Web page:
I am pleased to present that BSidesLondon was I great success. Awesome technical talks, awesome people, very good conversations there, and most importantly, it was very well organized! I really appreciated it that there was no alcohol allowed, Club-Mate as the "Hacker-drink" was available.
- Join a conversation in progress
- You need to let them into the conversation
- Introduce yourself
- Move from group to group
- Have a business card or even better, a "calling-card" available with your contact details
- Wear an name-tag
and this went really well.
The first talk after the introduction I attended was "DNS Tunneling: It's all in the name!" from Arron "finux" Finnon. DNS is usually allowed in corporate or "commercial" environments and it showed some nice ways how to tunnel through DNS ("TXT" records) back out to the internet. He pointed out that some crazy fella even transferred shellcode this way. SysAdmins: Are you watching your DNS traffic?
It went on then with "Jedi Mind tricks For Building Application Security Programmes" by David Rook & Chris Wysopal. We as security aware people, we must not come down with "you must not / do not" explaining to developers what security is. Most importantly we need to explain properly what this all is about. David pointed out that "SQL injection", "jacking" or "pwnerizing" (see the picture) could be easily mistunderstood by developers, which is true I would say and was quite amusing.
The next one was "Practical Crypto Attacks Against Web Applications" by Justin Clarke. This was about how EBC and CBC works and practical attacks against those. Unfortunately I missed some of his talk, I need to get the slides from somewhere.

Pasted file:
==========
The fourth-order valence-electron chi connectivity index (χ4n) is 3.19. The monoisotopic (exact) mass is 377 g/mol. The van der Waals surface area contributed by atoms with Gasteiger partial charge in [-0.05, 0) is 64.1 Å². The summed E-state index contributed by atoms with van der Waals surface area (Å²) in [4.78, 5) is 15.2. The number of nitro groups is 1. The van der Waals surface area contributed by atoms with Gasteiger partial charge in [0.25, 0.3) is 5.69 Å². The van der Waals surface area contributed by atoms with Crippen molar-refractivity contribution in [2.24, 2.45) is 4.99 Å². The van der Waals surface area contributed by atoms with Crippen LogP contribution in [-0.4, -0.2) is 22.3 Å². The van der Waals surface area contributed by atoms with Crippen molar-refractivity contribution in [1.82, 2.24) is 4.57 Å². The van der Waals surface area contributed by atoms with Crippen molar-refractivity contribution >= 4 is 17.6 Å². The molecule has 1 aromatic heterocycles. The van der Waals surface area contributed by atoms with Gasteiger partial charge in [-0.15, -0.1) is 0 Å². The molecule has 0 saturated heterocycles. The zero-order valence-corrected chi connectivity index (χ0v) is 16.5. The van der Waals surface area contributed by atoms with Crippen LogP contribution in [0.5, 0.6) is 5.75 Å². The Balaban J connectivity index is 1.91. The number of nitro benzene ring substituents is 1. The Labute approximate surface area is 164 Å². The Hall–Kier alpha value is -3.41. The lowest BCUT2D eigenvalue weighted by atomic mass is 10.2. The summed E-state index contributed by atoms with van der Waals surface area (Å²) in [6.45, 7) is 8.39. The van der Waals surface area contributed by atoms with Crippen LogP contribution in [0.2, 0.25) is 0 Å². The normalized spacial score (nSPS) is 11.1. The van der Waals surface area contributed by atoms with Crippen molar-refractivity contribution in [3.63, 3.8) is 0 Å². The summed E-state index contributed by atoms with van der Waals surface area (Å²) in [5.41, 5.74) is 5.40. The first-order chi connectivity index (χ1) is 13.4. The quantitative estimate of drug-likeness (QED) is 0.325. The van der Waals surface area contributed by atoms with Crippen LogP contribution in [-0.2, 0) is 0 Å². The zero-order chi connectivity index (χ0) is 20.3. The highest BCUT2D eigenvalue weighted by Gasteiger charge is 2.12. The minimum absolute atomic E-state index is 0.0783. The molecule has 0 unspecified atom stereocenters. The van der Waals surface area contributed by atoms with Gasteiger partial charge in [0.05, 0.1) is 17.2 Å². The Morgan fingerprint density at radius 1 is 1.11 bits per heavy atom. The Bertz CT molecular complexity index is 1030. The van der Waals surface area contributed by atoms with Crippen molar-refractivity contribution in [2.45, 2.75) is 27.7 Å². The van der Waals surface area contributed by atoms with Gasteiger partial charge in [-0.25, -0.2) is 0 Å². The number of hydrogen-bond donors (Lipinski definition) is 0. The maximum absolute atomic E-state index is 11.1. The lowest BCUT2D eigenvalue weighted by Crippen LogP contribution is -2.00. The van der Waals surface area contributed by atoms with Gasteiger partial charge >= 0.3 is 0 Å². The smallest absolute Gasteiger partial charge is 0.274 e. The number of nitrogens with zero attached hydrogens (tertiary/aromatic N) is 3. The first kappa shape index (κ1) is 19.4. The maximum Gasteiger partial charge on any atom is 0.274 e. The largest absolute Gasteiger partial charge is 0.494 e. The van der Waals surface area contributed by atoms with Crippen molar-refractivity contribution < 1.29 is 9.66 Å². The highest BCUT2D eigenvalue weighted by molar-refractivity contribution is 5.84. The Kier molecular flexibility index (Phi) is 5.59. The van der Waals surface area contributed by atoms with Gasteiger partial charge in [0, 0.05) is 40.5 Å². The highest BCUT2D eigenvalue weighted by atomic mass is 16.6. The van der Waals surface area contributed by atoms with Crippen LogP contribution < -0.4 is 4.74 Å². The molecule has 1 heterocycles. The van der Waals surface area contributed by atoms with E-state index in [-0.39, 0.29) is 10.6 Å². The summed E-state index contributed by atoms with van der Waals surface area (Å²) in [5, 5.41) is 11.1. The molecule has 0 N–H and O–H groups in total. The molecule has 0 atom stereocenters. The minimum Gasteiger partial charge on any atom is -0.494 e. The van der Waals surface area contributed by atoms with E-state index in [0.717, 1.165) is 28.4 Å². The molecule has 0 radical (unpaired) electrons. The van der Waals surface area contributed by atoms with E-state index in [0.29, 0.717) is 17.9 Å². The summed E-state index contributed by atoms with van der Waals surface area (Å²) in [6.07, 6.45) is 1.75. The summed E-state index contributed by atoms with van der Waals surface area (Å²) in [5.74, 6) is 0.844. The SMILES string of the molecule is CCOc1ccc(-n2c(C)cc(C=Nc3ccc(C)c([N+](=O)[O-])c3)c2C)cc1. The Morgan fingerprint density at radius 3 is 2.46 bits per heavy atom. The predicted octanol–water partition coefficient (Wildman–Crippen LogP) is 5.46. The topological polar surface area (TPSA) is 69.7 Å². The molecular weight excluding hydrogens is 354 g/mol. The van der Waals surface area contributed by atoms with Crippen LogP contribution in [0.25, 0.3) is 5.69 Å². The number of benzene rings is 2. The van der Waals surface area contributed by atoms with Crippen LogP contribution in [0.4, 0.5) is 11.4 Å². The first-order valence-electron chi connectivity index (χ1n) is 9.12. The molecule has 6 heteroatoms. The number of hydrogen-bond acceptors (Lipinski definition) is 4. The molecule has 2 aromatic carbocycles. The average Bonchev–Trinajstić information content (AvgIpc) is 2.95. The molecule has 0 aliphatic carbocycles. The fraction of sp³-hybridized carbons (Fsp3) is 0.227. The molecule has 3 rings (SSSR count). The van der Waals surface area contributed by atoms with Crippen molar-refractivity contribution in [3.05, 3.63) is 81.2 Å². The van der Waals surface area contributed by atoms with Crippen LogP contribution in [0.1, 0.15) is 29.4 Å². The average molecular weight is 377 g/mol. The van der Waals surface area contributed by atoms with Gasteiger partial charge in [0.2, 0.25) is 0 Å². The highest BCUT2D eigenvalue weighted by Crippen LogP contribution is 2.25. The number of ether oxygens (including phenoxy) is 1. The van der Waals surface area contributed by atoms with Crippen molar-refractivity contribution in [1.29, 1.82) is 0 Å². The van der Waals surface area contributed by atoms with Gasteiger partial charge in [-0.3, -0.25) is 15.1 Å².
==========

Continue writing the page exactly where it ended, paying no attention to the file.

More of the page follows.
Xavier Mertens had his talk about "All your logs are belong to you!". You can find the slides here. All systems are logging something and most importantly, they are your logs. Dont shy to ask your cloud provider to get logs about the services you are using. I can only agree with him that OSSEC is a great and wonderful open-source tool to analyze your logs automatically. The OSSEC Dashboard looks like a brilliant solution and I have to give that a try!
After the lunch break, Steve Lord was explaining in his talk "Breaking, Entering and Pentesting" the career path of a pentester. Starting as a "Nessus Monkey", going through various stages and finally ending up as a professional pentester (aka "Jedi Master") - and not in management. Brilliant talk. Steve was also at DC4420 btw.
Wicked Clown had then his talk about "Breaking out of restricted RDP". It was good to see that you dont need "restricted" literally and how easy it easy to break out of it. Have a look at his websites for the slides, videos and more information.
David Rook presented then his second talk about "Agnitio: its static analysis, but not as we know it". Slides are here. If you are into source review then this is something for you, you can find it here.
Manuel Leithner was then presenting "Your money, your media - a DRMtastic Android reverse (re)engineering tutorial". It points out once again DRM is just "scary" and can be circumvented if you want to.
And the final one was Security YMCA by Chris John Riley, The Suggmeister, Arron "finux" Finnon and Frank Breedijk presenting the developer survey about security in a little bit different way, wan you can see here. It seems that most developers are not security aware - and we must communicate A.S.A.P:
*Young man, I was once in your shoes. * *I said, I was down and out with the blues.* *I felt no man cared 'bout se-cu-ri-ty* *There's just too much in-du-vi-du-a-li-ty* * * *That's when someone came up to me,* *And said, young man, take a walk in the street.* *I really, want to know what you say* *If only I could only un-der-stand you* *** *** ***You must communicate A.S.A.P*** *[..] * * *
Finally, I want to say thank you to Matt Summers (@dive_monkey) for organizing this event. As I mentioned in the intro, perfectly organized, there was nothing missing. Looking forward to the next one.
PPS: Thanks Tomasz!